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Ross Coen was a professor of at the University of Alaska, Fairbanks for 10 years. He’s also a research associate Museum of the North and a first year Ph. D. student in history in Washington.

Here’s his story of the 1937 Bristol Bay Salmon Crisis when Japanese fishermen entered Alaskan waters as told to KSTK reporter Shady Grove Oliver…

The time is July 7th, 1937. Tensions are brewing in Europe and America is waiting to see if a second world war will break out.

The Japanese have invaded Manchuria and war is beginning between China and Japan. Across the Pacific Ocean, Alaskans are wondering what will happen next.

“Japanese imperialism was on the rise. That was very clear. And consequently, American fear and anxiety about exactly what was going to be happening in the Pacific and how Alaska might be drawn into that conflict was very much on Alaskans’ minds,” said Coen.

Coen said, at that time, another conflict is brewing in the waters of Bristol Bay.

It’s hard to know exactly how many vessels entered Alaskan waters that week, but it may have been as many as 30.

The Japanese trawler “Taiyo Maru” in 1937 – Photo courtesy of Ross Coen

“Now this is about four or five large processing vessels—what they called floating canneries. These were ships that had processing and canning facilities right there on board the vessel. And then there were probably another couple dozen smaller trawlers that used gillnets to harvest the salmon which were then transferred onto these motherships,” said Coen.

In the 1920s, fisheries off of Japan were declining. So they moved to Kamchatka, a Soviet territory they had access to after the Russo-Japanese war of 1904. Those were in decline as well.

“And so the Japanese moving into the eastern Bering sea, coming into Alaska waters, was really a function of—they had already over fished their home fisheries and now they came into Alaska thinking this was a fishery that they might find productive and economical,” said Coen.

At that time, the Fisheries Bureau prohibited the use of motorized vessels, fish traps, and purse seins in Alaska. This was to ensure a 50% escapement of the spawning salmon to guarantee sustainability of the resource.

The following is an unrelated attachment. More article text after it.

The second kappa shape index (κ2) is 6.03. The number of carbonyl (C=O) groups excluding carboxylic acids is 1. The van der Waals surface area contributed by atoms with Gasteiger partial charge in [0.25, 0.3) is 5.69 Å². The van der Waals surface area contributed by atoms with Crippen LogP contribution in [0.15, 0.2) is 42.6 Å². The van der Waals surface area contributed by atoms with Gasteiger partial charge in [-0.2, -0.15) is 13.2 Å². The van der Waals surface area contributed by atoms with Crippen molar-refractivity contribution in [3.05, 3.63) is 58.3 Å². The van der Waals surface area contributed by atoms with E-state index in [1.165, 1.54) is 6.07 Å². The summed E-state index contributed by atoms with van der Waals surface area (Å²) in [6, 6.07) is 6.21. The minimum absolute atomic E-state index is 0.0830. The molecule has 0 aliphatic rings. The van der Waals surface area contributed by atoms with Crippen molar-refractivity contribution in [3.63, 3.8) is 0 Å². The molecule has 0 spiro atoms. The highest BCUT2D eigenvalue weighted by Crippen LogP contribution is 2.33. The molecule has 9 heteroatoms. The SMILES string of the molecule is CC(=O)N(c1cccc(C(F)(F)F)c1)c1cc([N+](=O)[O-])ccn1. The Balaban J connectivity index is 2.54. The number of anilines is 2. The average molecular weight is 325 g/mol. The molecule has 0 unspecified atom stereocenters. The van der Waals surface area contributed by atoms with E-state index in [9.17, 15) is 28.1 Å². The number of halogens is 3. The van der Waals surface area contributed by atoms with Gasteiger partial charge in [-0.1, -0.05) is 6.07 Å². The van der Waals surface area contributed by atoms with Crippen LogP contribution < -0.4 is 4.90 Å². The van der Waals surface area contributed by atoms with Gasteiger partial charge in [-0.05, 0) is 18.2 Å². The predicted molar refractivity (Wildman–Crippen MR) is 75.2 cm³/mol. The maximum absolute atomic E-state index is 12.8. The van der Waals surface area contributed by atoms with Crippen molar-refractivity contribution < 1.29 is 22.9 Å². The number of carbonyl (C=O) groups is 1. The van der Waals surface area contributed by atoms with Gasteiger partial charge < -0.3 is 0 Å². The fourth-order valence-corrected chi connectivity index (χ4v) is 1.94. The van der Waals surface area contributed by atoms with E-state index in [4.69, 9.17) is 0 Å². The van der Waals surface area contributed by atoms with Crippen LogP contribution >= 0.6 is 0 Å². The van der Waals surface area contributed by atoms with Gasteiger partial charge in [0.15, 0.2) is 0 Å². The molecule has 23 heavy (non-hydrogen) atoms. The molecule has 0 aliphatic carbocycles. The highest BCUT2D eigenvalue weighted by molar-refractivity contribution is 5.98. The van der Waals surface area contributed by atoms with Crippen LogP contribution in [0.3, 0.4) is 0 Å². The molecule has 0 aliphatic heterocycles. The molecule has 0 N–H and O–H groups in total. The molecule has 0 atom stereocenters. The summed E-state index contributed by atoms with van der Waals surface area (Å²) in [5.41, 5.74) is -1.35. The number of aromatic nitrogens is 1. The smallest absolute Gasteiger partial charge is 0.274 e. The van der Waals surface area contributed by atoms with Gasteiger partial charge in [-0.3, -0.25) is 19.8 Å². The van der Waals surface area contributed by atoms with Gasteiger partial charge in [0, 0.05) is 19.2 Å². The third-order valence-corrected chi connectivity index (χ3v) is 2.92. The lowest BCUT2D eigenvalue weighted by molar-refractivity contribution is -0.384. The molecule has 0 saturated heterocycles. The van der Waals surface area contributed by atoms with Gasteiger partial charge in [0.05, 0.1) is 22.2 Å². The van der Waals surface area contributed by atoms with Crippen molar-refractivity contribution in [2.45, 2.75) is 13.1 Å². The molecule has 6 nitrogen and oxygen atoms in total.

This means the Alaskan fishermen were working on wooden vessels with 900 foot maximum length gillnets.

“But now you have these 10,000 ton, steel Japanese vessels that are diesel-powered. They’re operating gillnets two, possibly even 3 miles in length. I mean, it was such a technological mismatch in favor of the Japanese, that you’re exactly right, it proved intimidating and it really fed Alaskans’ feelings of resentment,” said Coen.

Coen said there had been a long-standing tension between resident Alaskan fishermen and the salmon canneries based in Seattle and San Francisco.

“But yet, when the Japanese enter Bristol Bay and threaten to extinguish the salmon fishery, all of a sudden, you’ve got common cause between Alaskans and people in the lower 48. And it really aligned their interests in a way. And that hadn’t quite happened before,” said Coen.

In 1938, the United States came to an agreement with Japan that the Japanese would refrain from fishing in Alaskan waters. This agreement was honored until Japan and the United States entered WWII following the incident at Pearl Harbor.

However, it came up once again, more than a decade later.

In the 1950s, Japan was once again strengthening its fishing presence in the Pacific. In 1953, The US, Canada, and Japan passed the North Pacific Fisheries Treaty in which the region’s resources are jointly managed by the three countries. This treaty is the model for international fisheries regulations today.

Coen said the Bristol Bay Salmon crisis was the first time questions of international fishing boundaries really came to light.

“I mean for many, many years, Alaskan fisheries were essentially secure simply by virtue of the fact that no other nation had the technological capability to enter the fishery and then economically harvest those fish. When the Japanese proved it could be done, in 1937, it was, in many ways, the start of these questions that we’re still dealing with today,” said Coen.

He said that’s just one of the many legacies of the 1937 Bristol Bay Salmon Crisis.

Coen is speaking Thursday, March 21, 2013 at 7pm at the Nolan Center for Wrangell’s Chautauqua series.